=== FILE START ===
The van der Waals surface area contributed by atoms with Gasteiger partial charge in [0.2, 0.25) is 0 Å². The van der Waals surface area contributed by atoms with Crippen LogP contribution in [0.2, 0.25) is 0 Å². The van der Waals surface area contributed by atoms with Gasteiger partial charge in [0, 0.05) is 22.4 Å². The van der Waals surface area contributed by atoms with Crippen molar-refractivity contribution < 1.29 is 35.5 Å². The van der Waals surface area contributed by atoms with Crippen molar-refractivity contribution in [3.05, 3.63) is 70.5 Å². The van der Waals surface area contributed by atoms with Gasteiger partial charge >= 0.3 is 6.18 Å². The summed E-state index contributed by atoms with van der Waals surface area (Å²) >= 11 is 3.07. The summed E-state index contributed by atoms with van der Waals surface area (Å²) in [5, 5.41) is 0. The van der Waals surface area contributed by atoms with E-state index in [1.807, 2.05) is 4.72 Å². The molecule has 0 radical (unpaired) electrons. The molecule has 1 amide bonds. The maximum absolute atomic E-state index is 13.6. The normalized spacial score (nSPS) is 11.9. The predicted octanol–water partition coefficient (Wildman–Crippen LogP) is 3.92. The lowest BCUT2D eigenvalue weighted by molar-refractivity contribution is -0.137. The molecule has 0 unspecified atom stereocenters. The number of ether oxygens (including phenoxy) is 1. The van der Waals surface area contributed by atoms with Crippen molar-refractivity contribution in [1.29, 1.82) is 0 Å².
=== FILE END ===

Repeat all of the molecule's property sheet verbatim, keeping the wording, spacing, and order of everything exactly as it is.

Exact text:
The van der Waals surface area contributed by atoms with Gasteiger partial charge in [0.2, 0.25) is 0 Å². The van der Waals surface area contributed by atoms with Crippen LogP contribution in [0.2, 0.25) is 0 Å². The van der Waals surface area contributed by atoms with Gasteiger partial charge in [0, 0.05) is 22.4 Å². The van der Waals surface area contributed by atoms with Crippen molar-refractivity contribution < 1.29 is 35.5 Å². The van der Waals surface area contributed by atoms with Crippen molar-refractivity contribution in [3.05, 3.63) is 70.5 Å². The van der Waals surface area contributed by atoms with Gasteiger partial charge >= 0.3 is 6.18 Å². The summed E-state index contributed by atoms with van der Waals surface area (Å²) >= 11 is 3.07. The summed E-state index contributed by atoms with van der Waals surface area (Å²) in [5, 5.41) is 0. The van der Waals surface area contributed by atoms with E-state index in [1.807, 2.05) is 4.72 Å². The molecule has 0 radical (unpaired) electrons. The molecule has 1 amide bonds. The maximum absolute atomic E-state index is 13.6. The normalized spacial score (nSPS) is 11.9. The predicted octanol–water partition coefficient (Wildman–Crippen LogP) is 3.92. The lowest BCUT2D eigenvalue weighted by molar-refractivity contribution is -0.137. The molecule has 0 unspecified atom stereocenters. The number of ether oxygens (including phenoxy) is 1. The van der Waals surface area contributed by atoms with Crippen molar-refractivity contribution in [1.29, 1.82) is 0 Å².